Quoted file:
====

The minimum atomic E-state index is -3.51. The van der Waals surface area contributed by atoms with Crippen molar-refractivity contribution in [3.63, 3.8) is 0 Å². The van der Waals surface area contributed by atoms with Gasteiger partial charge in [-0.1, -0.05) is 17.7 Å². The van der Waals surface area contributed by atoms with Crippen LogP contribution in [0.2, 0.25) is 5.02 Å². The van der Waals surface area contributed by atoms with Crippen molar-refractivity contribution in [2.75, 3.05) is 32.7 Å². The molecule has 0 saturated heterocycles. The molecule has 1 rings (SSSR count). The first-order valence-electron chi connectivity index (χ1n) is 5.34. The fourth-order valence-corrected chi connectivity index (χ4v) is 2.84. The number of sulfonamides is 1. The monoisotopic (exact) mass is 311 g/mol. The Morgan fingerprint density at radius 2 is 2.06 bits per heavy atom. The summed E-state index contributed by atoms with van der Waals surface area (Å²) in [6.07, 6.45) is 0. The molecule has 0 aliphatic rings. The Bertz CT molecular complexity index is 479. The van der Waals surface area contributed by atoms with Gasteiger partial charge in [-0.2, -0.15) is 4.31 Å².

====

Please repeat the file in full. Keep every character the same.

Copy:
The minimum atomic E-state index is -3.51. The van der Waals surface area contributed by atoms with Crippen molar-refractivity contribution in [3.63, 3.8) is 0 Å². The van der Waals surface area contributed by atoms with Gasteiger partial charge in [-0.1, -0.05) is 17.7 Å². The van der Waals surface area contributed by atoms with Crippen LogP contribution in [0.2, 0.25) is 5.02 Å². The van der Waals surface area contributed by atoms with Crippen molar-refractivity contribution in [2.75, 3.05) is 32.7 Å². The molecule has 0 saturated heterocycles. The molecule has 1 rings (SSSR count). The first-order valence-electron chi connectivity index (χ1n) is 5.34. The fourth-order valence-corrected chi connectivity index (χ4v) is 2.84. The number of sulfonamides is 1. The monoisotopic (exact) mass is 311 g/mol. The Morgan fingerprint density at radius 2 is 2.06 bits per heavy atom. The summed E-state index contributed by atoms with van der Waals surface area (Å²) in [6.07, 6.45) is 0. The molecule has 0 aliphatic rings. The Bertz CT molecular complexity index is 479. The van der Waals surface area contributed by atoms with Gasteiger partial charge in [-0.2, -0.15) is 4.31 Å².